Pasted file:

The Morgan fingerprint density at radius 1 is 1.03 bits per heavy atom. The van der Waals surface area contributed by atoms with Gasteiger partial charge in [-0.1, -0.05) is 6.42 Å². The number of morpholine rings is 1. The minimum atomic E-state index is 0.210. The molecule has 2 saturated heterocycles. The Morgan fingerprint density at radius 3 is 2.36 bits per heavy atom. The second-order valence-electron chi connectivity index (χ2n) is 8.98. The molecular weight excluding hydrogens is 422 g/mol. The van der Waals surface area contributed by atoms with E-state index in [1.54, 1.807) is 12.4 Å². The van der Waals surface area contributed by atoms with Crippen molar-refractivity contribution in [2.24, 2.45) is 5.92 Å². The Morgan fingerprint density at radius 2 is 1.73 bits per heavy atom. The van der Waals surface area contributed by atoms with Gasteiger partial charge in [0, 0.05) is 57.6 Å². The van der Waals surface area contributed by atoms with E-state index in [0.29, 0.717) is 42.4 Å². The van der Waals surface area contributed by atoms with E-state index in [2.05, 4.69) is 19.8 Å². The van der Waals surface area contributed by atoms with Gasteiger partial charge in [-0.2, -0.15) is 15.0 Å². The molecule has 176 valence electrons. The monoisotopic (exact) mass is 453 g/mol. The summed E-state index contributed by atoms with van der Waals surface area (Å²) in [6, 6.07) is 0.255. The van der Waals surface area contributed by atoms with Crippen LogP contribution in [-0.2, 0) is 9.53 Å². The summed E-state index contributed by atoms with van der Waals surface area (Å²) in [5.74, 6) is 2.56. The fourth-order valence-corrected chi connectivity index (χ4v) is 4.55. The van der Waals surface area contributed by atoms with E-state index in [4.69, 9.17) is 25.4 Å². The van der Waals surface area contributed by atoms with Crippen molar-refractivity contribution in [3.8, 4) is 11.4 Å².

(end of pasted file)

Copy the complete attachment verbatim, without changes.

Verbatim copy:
The Morgan fingerprint density at radius 1 is 1.03 bits per heavy atom. The van der Waals surface area contributed by atoms with Gasteiger partial charge in [-0.1, -0.05) is 6.42 Å². The number of morpholine rings is 1. The minimum atomic E-state index is 0.210. The molecule has 2 saturated heterocycles. The Morgan fingerprint density at radius 3 is 2.36 bits per heavy atom. The second-order valence-electron chi connectivity index (χ2n) is 8.98. The molecular weight excluding hydrogens is 422 g/mol. The van der Waals surface area contributed by atoms with E-state index in [1.54, 1.807) is 12.4 Å². The van der Waals surface area contributed by atoms with Crippen molar-refractivity contribution in [2.24, 2.45) is 5.92 Å². The Morgan fingerprint density at radius 2 is 1.73 bits per heavy atom. The van der Waals surface area contributed by atoms with Gasteiger partial charge in [0, 0.05) is 57.6 Å². The van der Waals surface area contributed by atoms with E-state index in [0.29, 0.717) is 42.4 Å². The van der Waals surface area contributed by atoms with E-state index in [2.05, 4.69) is 19.8 Å². The van der Waals surface area contributed by atoms with Gasteiger partial charge in [-0.2, -0.15) is 15.0 Å². The molecule has 176 valence electrons. The monoisotopic (exact) mass is 453 g/mol. The summed E-state index contributed by atoms with van der Waals surface area (Å²) in [6, 6.07) is 0.255. The van der Waals surface area contributed by atoms with Crippen LogP contribution in [-0.2, 0) is 9.53 Å². The summed E-state index contributed by atoms with van der Waals surface area (Å²) in [5.74, 6) is 2.56. The fourth-order valence-corrected chi connectivity index (χ4v) is 4.55. The van der Waals surface area contributed by atoms with E-state index in [4.69, 9.17) is 25.4 Å². The van der Waals surface area contributed by atoms with Crippen molar-refractivity contribution in [3.8, 4) is 11.4 Å².